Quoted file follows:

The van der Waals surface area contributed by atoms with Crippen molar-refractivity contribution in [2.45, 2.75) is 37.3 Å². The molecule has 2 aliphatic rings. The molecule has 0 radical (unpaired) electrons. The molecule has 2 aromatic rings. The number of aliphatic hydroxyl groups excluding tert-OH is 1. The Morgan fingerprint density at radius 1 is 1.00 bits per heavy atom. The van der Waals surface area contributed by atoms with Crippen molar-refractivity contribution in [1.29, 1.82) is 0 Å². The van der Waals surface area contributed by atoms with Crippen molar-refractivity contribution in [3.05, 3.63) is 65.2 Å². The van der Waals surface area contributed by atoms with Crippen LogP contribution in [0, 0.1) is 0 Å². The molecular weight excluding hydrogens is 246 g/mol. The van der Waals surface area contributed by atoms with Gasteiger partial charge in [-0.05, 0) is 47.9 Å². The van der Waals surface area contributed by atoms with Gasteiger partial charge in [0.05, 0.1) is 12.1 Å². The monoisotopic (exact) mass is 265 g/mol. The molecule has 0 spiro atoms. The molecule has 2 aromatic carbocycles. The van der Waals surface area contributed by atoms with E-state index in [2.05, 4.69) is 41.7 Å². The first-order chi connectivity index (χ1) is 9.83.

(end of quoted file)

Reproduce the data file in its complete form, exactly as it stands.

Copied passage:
The van der Waals surface area contributed by atoms with Crippen molar-refractivity contribution in [2.45, 2.75) is 37.3 Å². The molecule has 2 aliphatic rings. The molecule has 0 radical (unpaired) electrons. The molecule has 2 aromatic rings. The number of aliphatic hydroxyl groups excluding tert-OH is 1. The Morgan fingerprint density at radius 1 is 1.00 bits per heavy atom. The van der Waals surface area contributed by atoms with Crippen molar-refractivity contribution in [1.29, 1.82) is 0 Å². The van der Waals surface area contributed by atoms with Crippen molar-refractivity contribution in [3.05, 3.63) is 65.2 Å². The van der Waals surface area contributed by atoms with Crippen LogP contribution in [0, 0.1) is 0 Å². The molecular weight excluding hydrogens is 246 g/mol. The van der Waals surface area contributed by atoms with Gasteiger partial charge in [-0.05, 0) is 47.9 Å². The van der Waals surface area contributed by atoms with Gasteiger partial charge in [0.05, 0.1) is 12.1 Å². The monoisotopic (exact) mass is 265 g/mol. The molecule has 0 spiro atoms. The molecule has 2 aromatic carbocycles. The van der Waals surface area contributed by atoms with E-state index in [2.05, 4.69) is 41.7 Å². The first-order chi connectivity index (χ1) is 9.83.